Kass: A Deeper Dive Unearths The Ugly
Let's take a deeper dive into the profit and sales progress, or lack thereof, in the three months that just ended.
Fourth-quarter 2012 EPS have slightly beaten consensus expectations, but most of the beat has been due to better numbers in the financial sector. Financials have dominated the earnings reports so far, as they are typically early reporters.
Excluding results in the financial sector, S&P 500 EPS (benefiting from share buybacks) are flat year over year. Adjusted for share buybacks, net income has come in slightly lower (-0.5%).
Of the 67 companies in the S&P that had reported as of Friday night, 26 were financials. Nearly two thirds of reporting companies have beaten consensus compared to about 62% a year ago. About 20% have had negative surprises relative to consensus vs. 27% a year ago.
In terms of sales for reporting companies (excluding financials), they are lower at -0.5% year over year. While 42% of the reports (excluding financials) have beat on revenue, 51% have disappointed relative to the consensus on sales. I expect the trend in disappointing revenue to surface in the first half of this year.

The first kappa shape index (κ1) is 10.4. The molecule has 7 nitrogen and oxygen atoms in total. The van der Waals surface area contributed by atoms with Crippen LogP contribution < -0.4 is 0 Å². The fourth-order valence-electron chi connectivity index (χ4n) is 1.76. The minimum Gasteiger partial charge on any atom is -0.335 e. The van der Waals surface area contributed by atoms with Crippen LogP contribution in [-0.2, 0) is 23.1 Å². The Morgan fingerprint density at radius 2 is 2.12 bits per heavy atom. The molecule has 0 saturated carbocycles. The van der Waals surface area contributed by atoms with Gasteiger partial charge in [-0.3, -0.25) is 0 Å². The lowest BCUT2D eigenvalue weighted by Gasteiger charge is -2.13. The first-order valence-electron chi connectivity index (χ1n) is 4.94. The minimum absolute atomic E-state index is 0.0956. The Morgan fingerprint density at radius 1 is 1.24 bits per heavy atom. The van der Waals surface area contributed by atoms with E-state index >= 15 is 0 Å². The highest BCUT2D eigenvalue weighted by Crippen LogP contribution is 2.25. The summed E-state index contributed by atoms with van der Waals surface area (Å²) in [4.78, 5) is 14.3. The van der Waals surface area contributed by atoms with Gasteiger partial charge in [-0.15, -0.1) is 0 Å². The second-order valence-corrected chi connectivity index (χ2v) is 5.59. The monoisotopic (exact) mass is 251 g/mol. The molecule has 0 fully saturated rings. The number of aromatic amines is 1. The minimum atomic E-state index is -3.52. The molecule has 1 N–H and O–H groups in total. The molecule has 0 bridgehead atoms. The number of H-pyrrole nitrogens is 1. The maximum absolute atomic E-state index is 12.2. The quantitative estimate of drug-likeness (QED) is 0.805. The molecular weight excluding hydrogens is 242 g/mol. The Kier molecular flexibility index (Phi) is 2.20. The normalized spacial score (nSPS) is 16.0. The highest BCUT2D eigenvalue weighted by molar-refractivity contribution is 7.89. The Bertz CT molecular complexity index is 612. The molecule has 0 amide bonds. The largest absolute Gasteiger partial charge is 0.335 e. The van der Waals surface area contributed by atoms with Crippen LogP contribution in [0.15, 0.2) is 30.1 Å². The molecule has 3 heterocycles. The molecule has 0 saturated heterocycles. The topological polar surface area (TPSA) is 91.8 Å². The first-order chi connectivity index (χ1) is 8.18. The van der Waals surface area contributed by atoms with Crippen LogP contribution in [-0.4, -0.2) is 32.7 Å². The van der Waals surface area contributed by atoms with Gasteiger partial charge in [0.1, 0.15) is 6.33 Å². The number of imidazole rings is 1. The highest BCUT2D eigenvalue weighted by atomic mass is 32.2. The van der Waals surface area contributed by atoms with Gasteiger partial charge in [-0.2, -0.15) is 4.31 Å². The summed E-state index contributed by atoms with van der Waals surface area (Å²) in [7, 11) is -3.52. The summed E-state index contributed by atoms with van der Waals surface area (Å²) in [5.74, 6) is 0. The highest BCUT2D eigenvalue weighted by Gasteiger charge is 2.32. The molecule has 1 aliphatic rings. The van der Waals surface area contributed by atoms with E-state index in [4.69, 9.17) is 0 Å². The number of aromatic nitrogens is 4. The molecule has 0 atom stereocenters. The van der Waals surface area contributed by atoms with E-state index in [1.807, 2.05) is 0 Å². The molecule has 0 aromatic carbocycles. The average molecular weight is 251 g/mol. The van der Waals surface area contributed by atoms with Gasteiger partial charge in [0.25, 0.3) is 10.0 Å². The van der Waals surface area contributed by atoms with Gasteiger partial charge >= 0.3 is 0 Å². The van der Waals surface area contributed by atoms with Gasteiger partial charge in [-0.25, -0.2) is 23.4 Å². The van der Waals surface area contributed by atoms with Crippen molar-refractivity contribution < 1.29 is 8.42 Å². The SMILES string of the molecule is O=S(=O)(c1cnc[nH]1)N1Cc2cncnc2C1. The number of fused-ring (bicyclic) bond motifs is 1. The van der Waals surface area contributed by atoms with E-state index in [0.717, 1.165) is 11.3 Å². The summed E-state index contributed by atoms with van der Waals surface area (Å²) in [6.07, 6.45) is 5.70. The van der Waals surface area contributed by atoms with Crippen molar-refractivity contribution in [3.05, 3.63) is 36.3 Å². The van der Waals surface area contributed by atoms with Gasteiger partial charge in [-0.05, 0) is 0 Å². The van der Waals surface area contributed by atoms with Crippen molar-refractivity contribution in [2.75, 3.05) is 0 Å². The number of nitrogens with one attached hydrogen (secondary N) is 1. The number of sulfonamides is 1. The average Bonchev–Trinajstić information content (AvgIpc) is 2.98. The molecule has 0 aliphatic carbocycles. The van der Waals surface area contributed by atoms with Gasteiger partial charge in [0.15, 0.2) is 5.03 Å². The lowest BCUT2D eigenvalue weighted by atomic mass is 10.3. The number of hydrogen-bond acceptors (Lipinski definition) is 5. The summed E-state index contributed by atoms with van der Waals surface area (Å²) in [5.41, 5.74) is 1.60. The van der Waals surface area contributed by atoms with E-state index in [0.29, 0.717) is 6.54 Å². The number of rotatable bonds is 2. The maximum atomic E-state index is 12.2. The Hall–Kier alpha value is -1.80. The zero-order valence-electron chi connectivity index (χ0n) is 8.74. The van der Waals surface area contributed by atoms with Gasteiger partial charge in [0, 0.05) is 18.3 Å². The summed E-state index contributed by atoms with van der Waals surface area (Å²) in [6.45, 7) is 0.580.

In terms of profit margins (excluding financials), margins are down slightly from fourth quarter 2011.
So far, the U.S. stock market has disregarded and has been disconnected to what is essentially flat profits, slightly weaker margins and a lower revenue backdrop. Sometimes the demarcation between progress and fantasy gets disconnected in the markets, and this might be such a time.
Importantly, if the remainder of the S&P comes in at consensus, fourth-quarter 2012 profits should be +3% in the aggregate, but excluding financials only +1%. Taking out buybacks, it means that net income is essentially flat year over year.
Quarterly S&P earnings have been between $25 a share and $26 a share since third quarter 2011, and I find it difficult to see an upside breakout in the quarters ahead (which would be required to reach top-down 2013 consensus), as both fiscal and monetary policy will be a governor to economic and profit growth in the U.S. in 2013-2014. Indeed, I see downside risks to S&P earnings to slightly below the recent range.